Just dropping in with a couple of titles that are currently on rotation. By the way, yes, I am aware there are genres beyond the versus fighter. I even play them too, sometimes. Kinda. And yes again, I even enjoy the fighter genre, even if its bosses are shaving years off my life. Such are the follies of having two left thumbs and the reflexes of an alcoholic tortoise.
Power Stone (Dreamcast):
When I got my Dreamcast, a lot of folk pointed towards this game and swore it, in no small part, justified the Dreamcast's continuing legacy as one of the best and rewarding gaming systems in all creation (hmm, the smell of fresh hyperbole in the morning). Needless to add, I felt a bit anticipative as I loaded up the DC's suppossed, if not only, premier 3D Arena brawler. The feeling it left me with was one of someone throwing a ping-pong ball into the Grand Canyon and saying 'fetch'. I'm finding it be a bit of a clusterbomb . While I've been having a fun on multiplayer, this doesn't extend to main quest where the CPU seemingly just wants to draw out my misery before it drops Gunrock and his gut on me from great, and completely unnecessary, heights. A grower, I hope.
Street Fighter Alpha 3 (Dreamcast):
My PS2's went and broke on me slightly, before I got a chance to finish SFA3 on its Street Fighter Alpha Anthology, a collection of the arcade versions of the Alpha series titles. Well, I beat it, but lost to Bison, which-in the arcade version-doesn't yield a rematch, nope. Instead, you get one shot to tackle a superpowered Bison, and if you don't beat it first time, then you get a 'bad' (read: no) ending and directions back to drawing board. Having found the game hard until this point, I left it for another, much more Zen entry in the Alpha series, which, at the time, happened to be any other. Anyhows, with losing my PS2 to the whims of life, I went scored a copy of SFA3 on the Dreamcast, on the promise that Bison here was re-fightable immediately. He was, and mercifully so, as he's a lesson in psych warfare, where he constantly dummies his high attacks, which you block and try to counter, only for him to drop back and launch his super combo psycho-crusher whilst you're in the midst of your own wimpy comeback, which heralded constant screams of "not a-fucking-gain" from yours truly. I got him somehow in the end, miraculously and very, very, very cheaply.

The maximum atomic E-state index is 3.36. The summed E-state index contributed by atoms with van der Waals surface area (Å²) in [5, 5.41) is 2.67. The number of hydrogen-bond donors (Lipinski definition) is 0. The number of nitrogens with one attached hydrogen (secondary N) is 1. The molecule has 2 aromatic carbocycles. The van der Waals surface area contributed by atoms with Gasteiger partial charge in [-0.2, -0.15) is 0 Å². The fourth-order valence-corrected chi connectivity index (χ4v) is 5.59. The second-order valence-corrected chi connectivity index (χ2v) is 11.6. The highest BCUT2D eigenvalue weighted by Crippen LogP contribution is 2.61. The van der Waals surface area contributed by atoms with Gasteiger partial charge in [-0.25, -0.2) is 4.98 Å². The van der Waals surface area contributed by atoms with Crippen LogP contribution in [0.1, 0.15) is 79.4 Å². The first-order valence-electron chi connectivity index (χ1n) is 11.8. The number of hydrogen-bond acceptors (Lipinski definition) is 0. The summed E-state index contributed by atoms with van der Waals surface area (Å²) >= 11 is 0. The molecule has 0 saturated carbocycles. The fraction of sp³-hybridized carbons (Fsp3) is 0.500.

Capcom vs SNK/Capcom vs SNK 2 (Dreamcast):
Two fantastic pieces of 2D tag-team crossover fighting love from Capcom, combining two of the genre's deepest and most accomplished sons. Having just suffered so tremendously at the hands of Bison's malevolent jollies in SFA3, I decided I'd main some Terry Bogard and his wonderful pendulum kick, which was put to good usage in the way of clocking Bison out of the air every time he tried to pull any funny business. This, my dear reader, was almost sexual in its levels of gratification. Unfortunately, I also drew Geese Howard as my mid-boss/boss once or twice, which proved tricky for our (or well, my)Terry. Fortunately, Dan Hibiki(Fuck Yeah) was waiting in the wings to chip damage Mr.Howard back to depths of hell (or OO). Virtually limitless games in their depth and playability and near unquantifiable fun, except in CvS 2 when Shin Akuma or Ultra Rugal ('cause that's what those two bastards needed, more power) waft into the frame like a fatal fart and rob hours of your life in the endeavor to beat them. Harsh form of fun, the willful invitation of an aneurysm.
King of Fighters '99 Dream Match (Dreamcast)
I could enlighten you to the fact this is KOF '98 rather confusingly retitled for its home release, or how this is my first proper intro to world of SNK fighters, or how this iteration is often cited as the series' greatest offering. Alas no. In short, Brilliant game, but honestly, fuck Rugal. Needless to add, I continued my tradition of disposing of these megabosses in the most uninspiring fashion imaginable. In Rugal's case, a sweep. Yes, a sweep.